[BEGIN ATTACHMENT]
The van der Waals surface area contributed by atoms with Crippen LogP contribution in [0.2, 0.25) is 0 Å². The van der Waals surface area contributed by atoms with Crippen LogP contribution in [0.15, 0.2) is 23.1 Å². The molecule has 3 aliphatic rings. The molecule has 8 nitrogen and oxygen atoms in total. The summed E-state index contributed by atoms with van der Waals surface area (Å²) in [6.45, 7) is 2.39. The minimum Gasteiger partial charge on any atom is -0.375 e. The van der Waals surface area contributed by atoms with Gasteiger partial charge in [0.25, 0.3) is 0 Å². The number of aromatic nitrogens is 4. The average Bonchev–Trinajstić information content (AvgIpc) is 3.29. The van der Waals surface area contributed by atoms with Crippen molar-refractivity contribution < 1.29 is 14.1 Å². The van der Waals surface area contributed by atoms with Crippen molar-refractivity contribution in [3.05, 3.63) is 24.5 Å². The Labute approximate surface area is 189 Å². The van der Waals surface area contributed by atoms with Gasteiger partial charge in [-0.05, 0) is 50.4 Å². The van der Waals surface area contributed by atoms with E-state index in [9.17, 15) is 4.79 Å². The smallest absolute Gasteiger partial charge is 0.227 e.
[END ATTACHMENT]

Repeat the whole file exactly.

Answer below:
The van der Waals surface area contributed by atoms with Crippen LogP contribution in [0.2, 0.25) is 0 Å². The van der Waals surface area contributed by atoms with Crippen LogP contribution in [0.15, 0.2) is 23.1 Å². The molecule has 3 aliphatic rings. The molecule has 8 nitrogen and oxygen atoms in total. The summed E-state index contributed by atoms with van der Waals surface area (Å²) in [6.45, 7) is 2.39. The minimum Gasteiger partial charge on any atom is -0.375 e. The van der Waals surface area contributed by atoms with Gasteiger partial charge in [0.25, 0.3) is 0 Å². The number of aromatic nitrogens is 4. The average Bonchev–Trinajstić information content (AvgIpc) is 3.29. The van der Waals surface area contributed by atoms with Crippen molar-refractivity contribution < 1.29 is 14.1 Å². The van der Waals surface area contributed by atoms with Crippen molar-refractivity contribution in [3.05, 3.63) is 24.5 Å². The Labute approximate surface area is 189 Å². The van der Waals surface area contributed by atoms with Gasteiger partial charge in [-0.05, 0) is 50.4 Å². The van der Waals surface area contributed by atoms with E-state index in [9.17, 15) is 4.79 Å². The smallest absolute Gasteiger partial charge is 0.227 e.